When deep snows happen, ice dams often happen too.
Notice two words in the left diagram:
Convection and Conduction.
An easy way to remember what they do is this:
Conduction is THROUGH and convection is TO.
Cooking heat is conducted through a frying pan into the food, which heat also convects to the upper level and the upstairs feels warmer.
Deep snow on a roof creates a condition ripe for ice dams. There are a lot of battles going on between heat and cold.
Since Friday I have gotten lots of calls because of ice damming. And it is a huge problem. And some of the icicles I have seen are enormous! They could skewer a woolly mammoth!
This photo shows literally what the diagram is teaching above.
This is a box window on a house I visited on Saturday. To the right is the garage and the left a box window. The other side of the box window looks just like this side.
Trapped water is being forced through the siding, soaking into the garage wall and onto the garage floor.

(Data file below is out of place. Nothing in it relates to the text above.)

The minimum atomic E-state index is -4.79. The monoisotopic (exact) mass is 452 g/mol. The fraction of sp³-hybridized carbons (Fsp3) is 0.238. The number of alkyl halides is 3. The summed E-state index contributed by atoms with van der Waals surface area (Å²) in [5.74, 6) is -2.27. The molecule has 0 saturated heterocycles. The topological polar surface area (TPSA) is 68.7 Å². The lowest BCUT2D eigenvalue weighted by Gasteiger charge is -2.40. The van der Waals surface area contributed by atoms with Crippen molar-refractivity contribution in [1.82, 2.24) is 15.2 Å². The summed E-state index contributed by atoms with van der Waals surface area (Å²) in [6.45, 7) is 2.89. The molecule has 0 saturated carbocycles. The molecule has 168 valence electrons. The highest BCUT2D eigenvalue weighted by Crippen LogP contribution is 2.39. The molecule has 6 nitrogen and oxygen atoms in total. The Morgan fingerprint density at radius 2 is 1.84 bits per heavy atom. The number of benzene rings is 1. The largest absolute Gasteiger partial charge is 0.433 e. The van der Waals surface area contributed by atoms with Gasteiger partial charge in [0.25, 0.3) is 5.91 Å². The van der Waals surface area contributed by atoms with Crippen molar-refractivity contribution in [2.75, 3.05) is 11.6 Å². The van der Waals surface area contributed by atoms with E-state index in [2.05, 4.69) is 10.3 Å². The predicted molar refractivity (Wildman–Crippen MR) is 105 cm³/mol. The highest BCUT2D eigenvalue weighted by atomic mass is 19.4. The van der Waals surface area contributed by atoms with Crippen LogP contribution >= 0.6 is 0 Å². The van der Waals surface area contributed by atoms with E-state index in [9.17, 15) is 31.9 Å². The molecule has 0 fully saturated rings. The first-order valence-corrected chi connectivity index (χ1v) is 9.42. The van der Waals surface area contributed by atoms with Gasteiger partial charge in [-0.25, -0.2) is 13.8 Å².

Trapped water is also being forced up into and under the cedar shakes and into the box window ceiling and framing.
This is what my thermal camera saw in that box window:
This is immediately under those shakes you see in the photo to the right.
The pattern of water intrusion is clearly visible as lavenders and purples.
The darkest purple is 38 degrees F.
The other side of this same box window, about 6' wide, is here:
This moisture is clearly getting into the wood framing of the window as well.
Ice damming is a real problem and happens around here every time we get deep snows. Fortunately the snow is melting slowly and saving foundations. Too much water pressure around the house and, well, other problems begin there too!
My recommendation: Pay attention to your house! If possible, try to eliminate some of the build up at the bottom of the roof. Your house will appreciate it.
I bet your gutters will too!
Jay Markanich Real Estate Inspections, LLC
Based in Bristow, serving all of Northern Virginia.
Office (703) 330-6388 Cell (703) 585-7560